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Staff set to miss out on ‘covid bonus’ despite government U-turn

Published on: 5 Dec 2023

Staff in some organisations providing NHS services – including in trusts’ subsidiary companies – are likely to miss out on the one-off ‘covid bonus’ paid to other health service staff, despite an apparent government agreement to fund it, HSJ has been told

The government announced last month that non-NHS organisations could apply for funding to deliver the bonus – worth at least £1,655 per person – which was agreed in the spring for directly employed NHS staff covered by Agenda for Change contracts.

However, NHS England has now published strict criteria for employers to bid to access the funding, which sector leaders said is likely to mean some are ineligible. Meanwhile, unions in several affected organisations are continuing with strike action as they still do not expect to receive the bonus.

Social enterprises providing NHS services have been campaigning to be included in the one-off payments scheme; and trusts’ subsidiary companies, charities, local authorities, and independent providers are also affected. 

The criteria for these organisations to bid for funding, published by NHSE last week, require them to demonstrate a “negative financial impact from the non-consolidated pay award presenting a risk to the continuity of services”, and for them to have less than 10 days of liquidity to cover operating costs. The staff affected must also have terms and conditions which are “dynamically linked” to AfC.

Director of the NHS Confederation’s acute network Rory Deighton said: “While we welcome the clarity from the government on who will be eligible to receive the funding, we remain concerned by the narrow space the rules provide around financial support for providers and how some organisations who have been affected by the delay in funding will miss out on the support they require to continue providing vital health and care services to their patients.”

Dan Gregory, director of national representative body Social Enterprise UK, said: “Our members are unhappy with the financial criteria outlined for the backlog bonus funding, as having campaigned all year to be treated the same as the rest of the NHS family, this is yet another sign that social enterprise providers of vital healthcare services are not getting equal recognition and reward for their hard work.” 

An HSJ investigation earlier this year found many subsidiary companies were employing new staff on terms and conditions significantly different from AfC, including no access to the NHS pension and poorer unsocial hours terms. But the NHSE criteria to access the new funding says staff terms must “mirror those set out in the current NHS terms and conditions of service handbook… and continue to be updated in line with any changes”.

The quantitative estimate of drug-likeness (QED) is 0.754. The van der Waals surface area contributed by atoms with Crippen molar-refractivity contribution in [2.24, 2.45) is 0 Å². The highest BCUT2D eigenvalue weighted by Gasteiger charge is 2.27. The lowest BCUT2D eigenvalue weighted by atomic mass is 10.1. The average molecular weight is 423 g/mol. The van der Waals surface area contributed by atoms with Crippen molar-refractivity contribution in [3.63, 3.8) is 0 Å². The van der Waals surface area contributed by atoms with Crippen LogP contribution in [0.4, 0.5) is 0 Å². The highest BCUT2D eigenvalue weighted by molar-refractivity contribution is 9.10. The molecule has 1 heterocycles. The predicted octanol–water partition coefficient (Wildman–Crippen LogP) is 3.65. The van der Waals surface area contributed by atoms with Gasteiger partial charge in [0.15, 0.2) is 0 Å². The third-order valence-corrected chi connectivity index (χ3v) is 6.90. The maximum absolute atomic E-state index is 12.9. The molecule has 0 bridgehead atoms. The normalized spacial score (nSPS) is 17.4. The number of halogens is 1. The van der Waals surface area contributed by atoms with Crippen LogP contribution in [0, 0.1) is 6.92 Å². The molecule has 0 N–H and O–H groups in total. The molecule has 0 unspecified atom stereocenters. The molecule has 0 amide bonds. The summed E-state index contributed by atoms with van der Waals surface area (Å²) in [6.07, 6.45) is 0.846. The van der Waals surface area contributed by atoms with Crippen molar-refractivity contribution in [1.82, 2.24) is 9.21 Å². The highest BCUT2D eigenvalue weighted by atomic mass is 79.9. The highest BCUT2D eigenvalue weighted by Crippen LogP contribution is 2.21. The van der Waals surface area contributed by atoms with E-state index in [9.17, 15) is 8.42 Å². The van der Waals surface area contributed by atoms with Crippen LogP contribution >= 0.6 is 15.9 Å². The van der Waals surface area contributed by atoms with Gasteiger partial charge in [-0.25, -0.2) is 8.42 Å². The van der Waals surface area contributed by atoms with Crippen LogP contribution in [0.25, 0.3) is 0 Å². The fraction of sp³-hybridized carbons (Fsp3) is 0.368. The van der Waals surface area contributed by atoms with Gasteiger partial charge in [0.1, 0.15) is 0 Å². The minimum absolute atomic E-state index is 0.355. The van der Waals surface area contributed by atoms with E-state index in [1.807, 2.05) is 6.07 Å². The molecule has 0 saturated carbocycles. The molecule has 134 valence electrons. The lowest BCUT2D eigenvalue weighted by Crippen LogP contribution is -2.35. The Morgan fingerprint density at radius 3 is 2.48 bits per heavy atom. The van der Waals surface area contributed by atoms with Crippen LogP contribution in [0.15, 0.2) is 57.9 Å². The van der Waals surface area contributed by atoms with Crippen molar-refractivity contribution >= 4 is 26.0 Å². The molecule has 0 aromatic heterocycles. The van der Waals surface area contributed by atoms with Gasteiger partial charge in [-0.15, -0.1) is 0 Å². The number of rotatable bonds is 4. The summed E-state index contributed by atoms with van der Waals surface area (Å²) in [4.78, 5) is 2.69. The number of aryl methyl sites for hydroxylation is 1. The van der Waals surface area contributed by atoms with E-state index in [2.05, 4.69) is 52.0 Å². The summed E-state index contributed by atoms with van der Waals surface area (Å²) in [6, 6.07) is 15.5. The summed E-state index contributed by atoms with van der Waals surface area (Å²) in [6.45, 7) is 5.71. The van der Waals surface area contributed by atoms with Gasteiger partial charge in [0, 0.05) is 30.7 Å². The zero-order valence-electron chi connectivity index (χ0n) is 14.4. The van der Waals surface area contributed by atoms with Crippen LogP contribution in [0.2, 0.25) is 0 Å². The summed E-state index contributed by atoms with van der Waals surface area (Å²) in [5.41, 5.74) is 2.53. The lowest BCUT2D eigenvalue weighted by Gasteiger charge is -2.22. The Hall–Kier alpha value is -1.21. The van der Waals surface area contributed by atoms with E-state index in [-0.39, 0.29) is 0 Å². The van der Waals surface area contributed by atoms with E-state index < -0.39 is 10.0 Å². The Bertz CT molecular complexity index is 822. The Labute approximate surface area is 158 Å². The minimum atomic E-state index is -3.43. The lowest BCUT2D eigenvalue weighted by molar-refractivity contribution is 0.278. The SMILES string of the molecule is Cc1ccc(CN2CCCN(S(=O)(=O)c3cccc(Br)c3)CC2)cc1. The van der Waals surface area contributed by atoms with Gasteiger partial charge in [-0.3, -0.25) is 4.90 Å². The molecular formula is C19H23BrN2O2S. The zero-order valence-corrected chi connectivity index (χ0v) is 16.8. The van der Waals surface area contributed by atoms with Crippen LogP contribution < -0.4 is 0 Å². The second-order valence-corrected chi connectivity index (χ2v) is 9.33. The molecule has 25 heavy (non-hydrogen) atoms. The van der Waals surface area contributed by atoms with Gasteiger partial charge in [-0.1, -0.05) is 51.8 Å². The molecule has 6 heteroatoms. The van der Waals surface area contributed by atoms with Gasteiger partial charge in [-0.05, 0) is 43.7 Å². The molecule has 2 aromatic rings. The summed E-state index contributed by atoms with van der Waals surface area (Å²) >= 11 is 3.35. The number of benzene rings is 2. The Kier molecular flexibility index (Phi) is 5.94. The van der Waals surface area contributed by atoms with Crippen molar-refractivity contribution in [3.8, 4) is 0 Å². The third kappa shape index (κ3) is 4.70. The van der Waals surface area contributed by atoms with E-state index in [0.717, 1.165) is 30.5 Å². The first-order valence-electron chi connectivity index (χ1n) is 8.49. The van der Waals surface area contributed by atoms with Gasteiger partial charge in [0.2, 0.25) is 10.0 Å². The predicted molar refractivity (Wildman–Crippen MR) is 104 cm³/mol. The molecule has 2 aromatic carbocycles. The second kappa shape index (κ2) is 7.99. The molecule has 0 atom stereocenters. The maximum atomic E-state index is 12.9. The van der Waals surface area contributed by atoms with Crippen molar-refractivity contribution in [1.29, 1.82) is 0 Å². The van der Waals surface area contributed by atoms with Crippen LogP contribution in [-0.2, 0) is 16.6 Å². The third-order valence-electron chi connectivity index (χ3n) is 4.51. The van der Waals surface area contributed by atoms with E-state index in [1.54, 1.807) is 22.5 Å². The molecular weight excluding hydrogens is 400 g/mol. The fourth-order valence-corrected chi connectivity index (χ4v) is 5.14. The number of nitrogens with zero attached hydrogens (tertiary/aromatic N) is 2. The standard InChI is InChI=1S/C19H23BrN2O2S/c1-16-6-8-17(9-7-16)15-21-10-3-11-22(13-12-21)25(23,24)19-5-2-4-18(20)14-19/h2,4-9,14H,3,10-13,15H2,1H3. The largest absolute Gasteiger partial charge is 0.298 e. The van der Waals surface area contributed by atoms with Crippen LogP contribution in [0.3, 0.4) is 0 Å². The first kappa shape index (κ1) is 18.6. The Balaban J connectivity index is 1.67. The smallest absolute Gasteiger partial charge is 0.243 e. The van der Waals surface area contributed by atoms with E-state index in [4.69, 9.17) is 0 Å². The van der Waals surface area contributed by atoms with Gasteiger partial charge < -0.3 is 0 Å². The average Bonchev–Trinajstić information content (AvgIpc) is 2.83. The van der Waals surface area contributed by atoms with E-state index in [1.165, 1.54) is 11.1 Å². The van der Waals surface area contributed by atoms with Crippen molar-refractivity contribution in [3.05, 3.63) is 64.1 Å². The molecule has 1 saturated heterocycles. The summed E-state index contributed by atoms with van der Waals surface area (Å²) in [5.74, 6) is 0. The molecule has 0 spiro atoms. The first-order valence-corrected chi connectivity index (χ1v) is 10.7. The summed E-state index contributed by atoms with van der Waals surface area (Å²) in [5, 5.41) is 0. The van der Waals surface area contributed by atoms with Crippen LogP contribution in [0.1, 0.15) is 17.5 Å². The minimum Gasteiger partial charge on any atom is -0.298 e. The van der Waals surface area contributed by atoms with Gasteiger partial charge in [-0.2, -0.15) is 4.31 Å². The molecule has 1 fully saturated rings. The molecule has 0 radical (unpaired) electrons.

NHSE – which is managing the funding on behalf of the Department of Health and Social Care – has said that, after an initial round of bids, there may be a second tranche of applications with slightly less stringent financial criteria, but guidance for this has yet to be published.


While some NHS organisations have already paid the bonus to staff not covered by the initial AfC settlement in May, others are facing strikes by groups of workers who have not received the bonus and have had no confirmation that they will be following the government announcement.

Around 300 Unite members working at 2together Support Solutions, the subsidiary company which delivers facilities services for East Kent Hospital University Foundation Trust will strike on 11, 15, and 18 December.

According to Unite, 2together has confirmed it will not pay the lump sum agreed in the AfC negotiations to staff working in estates, facilities, domestics, housekeeping, and catering departments. It says staff earn as little as £11.45 an hour and are among the lowest paid in the NHS.

East Kent is understood to be seeking funding for at least some of the subsidiary company’s staff. However, 2together took on some staff from a previous outsourced contractor – whose terms are not linked to AfC – and so do not appear to meet the eligibility criteria.

A spokesperson for East Kent Hospitals said: “We are focused on ensuring that it is business as usual for our patients and that they can access the care they expect from us every day of the week. We are very grateful to the many staff from 2gether Support Solutions who support us to ensure patient services run smoothly, and respect their right to strike.”

Around 60 Unite members employed by Mitie at three hospitals in Dudley (Russells Hall, Corbett, and Dudley Guest) are planning to strike for 17 days in December, January, and February. At Barts Health, staff who moved from an outsourced company to trust employment too late to qualify for the bonus are striking this week.

A Barts spokesperson said: “We are continuing to engage with staff and unions to find a suitable resolution to the issues raised, including those relating to the NHS lump sum payment. We understand colleagues are unhappy and are working to find a resolution as soon as possible.”

The DHSC – which drew up the criteria – has been asked to comment.